Power Outage Hits 337K in Puerto Rico Amid Growing Outrage
SAN JUAN, Puerto Rico (AP) -- A sudden power failure left more than 337,000 customers in the dark across Puerto Rico late Wednesday, enraging many who were recovering from a massive outage that hit the U.S. territory just days ago.
Luma Energy, a private company that took over the island's power transmission and distribution system on June 1, said three units were knocked offline for reasons not immediately known. At first, the company said some 190,000 customers had been affected, but it later tweeted that power had been restored to more than 252,700 customers, leaving more 84,000 still without electricity.
Various spokeswomen did not return calls for comment.
The latest outage unleashed a flood of complaints on social media as anger spread among thousands of people who were forced to throw out food and refrigerated medication including insulin in recent days. Some also complained about damaged appliances as lights flickered on and off since Thursday's outage that left 900,000 people in the dark.
Wednesday's outage came just hours after Luma warned that services would be interrupted nightly for the next three days given pre-scheduled maintenance at one plant and interruptions in the generation of power run by Puerto Rico's Electric Power Authority. The most recent outage is not related to the upcoming interruptions in service, Luma said.
It's the latest challenge to hit a company that has come under scrutiny amid high expectations that it would briskly solve problems despite having to rely on aging infrastructure and a fragile power grid that has not been strengthened since Hurricane Maria razed it in 2017 as a Category 4 storm, leaving some customers without power for up to a year.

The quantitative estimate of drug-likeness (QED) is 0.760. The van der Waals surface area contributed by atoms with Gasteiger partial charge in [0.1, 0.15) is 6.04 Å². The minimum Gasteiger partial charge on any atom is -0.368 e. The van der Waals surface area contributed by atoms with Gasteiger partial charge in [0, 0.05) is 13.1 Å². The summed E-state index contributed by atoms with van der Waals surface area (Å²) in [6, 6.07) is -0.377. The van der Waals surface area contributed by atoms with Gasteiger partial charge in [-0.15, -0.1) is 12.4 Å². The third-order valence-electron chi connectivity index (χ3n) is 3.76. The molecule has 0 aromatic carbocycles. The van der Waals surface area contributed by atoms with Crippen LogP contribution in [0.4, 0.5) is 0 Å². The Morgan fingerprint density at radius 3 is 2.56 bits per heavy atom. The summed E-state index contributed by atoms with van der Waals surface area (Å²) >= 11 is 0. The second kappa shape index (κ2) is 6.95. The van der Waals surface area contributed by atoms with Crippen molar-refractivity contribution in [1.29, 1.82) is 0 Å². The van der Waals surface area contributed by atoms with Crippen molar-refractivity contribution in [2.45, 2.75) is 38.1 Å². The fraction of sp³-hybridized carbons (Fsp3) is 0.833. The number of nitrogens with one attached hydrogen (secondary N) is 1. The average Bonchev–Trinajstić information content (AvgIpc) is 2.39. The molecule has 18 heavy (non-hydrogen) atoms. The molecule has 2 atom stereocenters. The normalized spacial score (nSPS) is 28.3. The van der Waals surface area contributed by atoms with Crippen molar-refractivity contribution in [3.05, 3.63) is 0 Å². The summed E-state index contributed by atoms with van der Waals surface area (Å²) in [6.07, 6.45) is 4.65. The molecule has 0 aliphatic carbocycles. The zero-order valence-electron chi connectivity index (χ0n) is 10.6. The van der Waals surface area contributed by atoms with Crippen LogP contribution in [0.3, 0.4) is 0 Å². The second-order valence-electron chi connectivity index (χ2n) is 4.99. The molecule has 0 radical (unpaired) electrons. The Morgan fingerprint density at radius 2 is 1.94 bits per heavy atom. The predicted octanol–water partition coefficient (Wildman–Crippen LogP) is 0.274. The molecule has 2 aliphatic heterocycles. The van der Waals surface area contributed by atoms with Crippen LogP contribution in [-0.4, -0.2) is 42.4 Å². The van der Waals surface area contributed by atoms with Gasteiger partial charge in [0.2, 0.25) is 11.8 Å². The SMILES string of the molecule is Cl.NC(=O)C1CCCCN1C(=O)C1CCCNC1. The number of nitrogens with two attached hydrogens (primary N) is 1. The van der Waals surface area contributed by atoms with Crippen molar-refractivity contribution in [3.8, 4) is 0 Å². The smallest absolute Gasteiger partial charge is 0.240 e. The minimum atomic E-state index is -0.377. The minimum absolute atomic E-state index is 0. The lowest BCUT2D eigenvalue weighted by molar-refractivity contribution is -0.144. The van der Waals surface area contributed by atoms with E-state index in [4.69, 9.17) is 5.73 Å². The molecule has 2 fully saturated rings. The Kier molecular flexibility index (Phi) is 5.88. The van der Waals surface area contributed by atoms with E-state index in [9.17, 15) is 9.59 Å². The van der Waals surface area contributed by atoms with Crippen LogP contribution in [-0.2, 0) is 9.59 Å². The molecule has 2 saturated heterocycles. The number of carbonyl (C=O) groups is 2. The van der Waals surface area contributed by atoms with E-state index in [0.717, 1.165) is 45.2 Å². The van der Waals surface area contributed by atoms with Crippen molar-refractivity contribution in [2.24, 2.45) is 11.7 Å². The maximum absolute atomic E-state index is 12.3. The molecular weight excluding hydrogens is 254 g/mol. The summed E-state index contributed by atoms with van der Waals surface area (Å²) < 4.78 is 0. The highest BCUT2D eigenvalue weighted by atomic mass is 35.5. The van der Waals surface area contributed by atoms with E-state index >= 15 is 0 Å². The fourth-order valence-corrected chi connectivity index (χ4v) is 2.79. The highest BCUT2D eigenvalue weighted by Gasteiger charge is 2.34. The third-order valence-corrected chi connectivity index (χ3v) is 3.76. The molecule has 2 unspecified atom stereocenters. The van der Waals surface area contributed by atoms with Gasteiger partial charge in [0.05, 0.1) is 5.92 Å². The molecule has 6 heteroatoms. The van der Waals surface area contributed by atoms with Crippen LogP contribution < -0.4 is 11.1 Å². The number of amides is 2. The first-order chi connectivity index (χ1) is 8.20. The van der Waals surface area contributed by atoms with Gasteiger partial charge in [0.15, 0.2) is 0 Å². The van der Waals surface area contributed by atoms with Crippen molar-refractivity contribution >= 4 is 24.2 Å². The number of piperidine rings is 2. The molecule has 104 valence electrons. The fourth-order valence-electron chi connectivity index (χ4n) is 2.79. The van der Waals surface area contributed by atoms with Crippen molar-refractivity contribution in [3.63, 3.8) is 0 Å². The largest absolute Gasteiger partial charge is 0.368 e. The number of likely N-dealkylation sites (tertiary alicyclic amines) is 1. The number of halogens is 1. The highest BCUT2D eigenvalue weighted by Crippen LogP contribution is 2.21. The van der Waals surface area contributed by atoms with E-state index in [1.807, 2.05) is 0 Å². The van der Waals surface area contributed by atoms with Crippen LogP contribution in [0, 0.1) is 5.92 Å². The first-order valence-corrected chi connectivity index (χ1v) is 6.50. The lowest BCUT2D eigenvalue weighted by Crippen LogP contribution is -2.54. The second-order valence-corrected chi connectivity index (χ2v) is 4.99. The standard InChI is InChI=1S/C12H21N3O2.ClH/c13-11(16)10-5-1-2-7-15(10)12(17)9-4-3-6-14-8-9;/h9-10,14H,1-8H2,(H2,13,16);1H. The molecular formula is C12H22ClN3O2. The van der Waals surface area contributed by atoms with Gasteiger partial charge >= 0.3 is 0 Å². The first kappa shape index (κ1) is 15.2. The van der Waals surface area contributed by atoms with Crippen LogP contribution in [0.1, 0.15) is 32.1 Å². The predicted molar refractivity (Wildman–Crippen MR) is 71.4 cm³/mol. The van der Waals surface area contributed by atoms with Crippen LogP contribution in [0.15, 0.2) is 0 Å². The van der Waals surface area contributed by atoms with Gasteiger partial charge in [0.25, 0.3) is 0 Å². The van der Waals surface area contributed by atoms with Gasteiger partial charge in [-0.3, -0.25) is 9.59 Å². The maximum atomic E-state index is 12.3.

Victoria Pérez, who lives in the capital of San Juan, said power in her neighborhood of Río Piedras usually goes out two to three times a week, but that outages have recently worsened. She and her family already had spent two days without electricity when Thursday's massive outage hit, adding that they have had to adjust their budget and buy gasoline to keep their generator going.
"These days it's been running like it's Maria all over again," she said. "The entire neighborhood is noisy."
The outages have been so constant lately that several mayors have declared states of emergency and handed out generators and ice to those most in need, as well as hired private crews to restore power after saying that Luma informed them they lacked enough brigades.
Earlier Wednesday, Luma said it was still probing what caused a large fire at a main substation that led to Thursday's outage, adding that the investigation won't be finalized for another four to six weeks.
Luma is a consortium made up of Calgary, Alberta-based Atco and Quanta Services Inc. of Houston. It serves roughly 1.5 million customers as part of a 15-year contract with Puerto Rico's government, which remains the owner and operator of the island's power generators.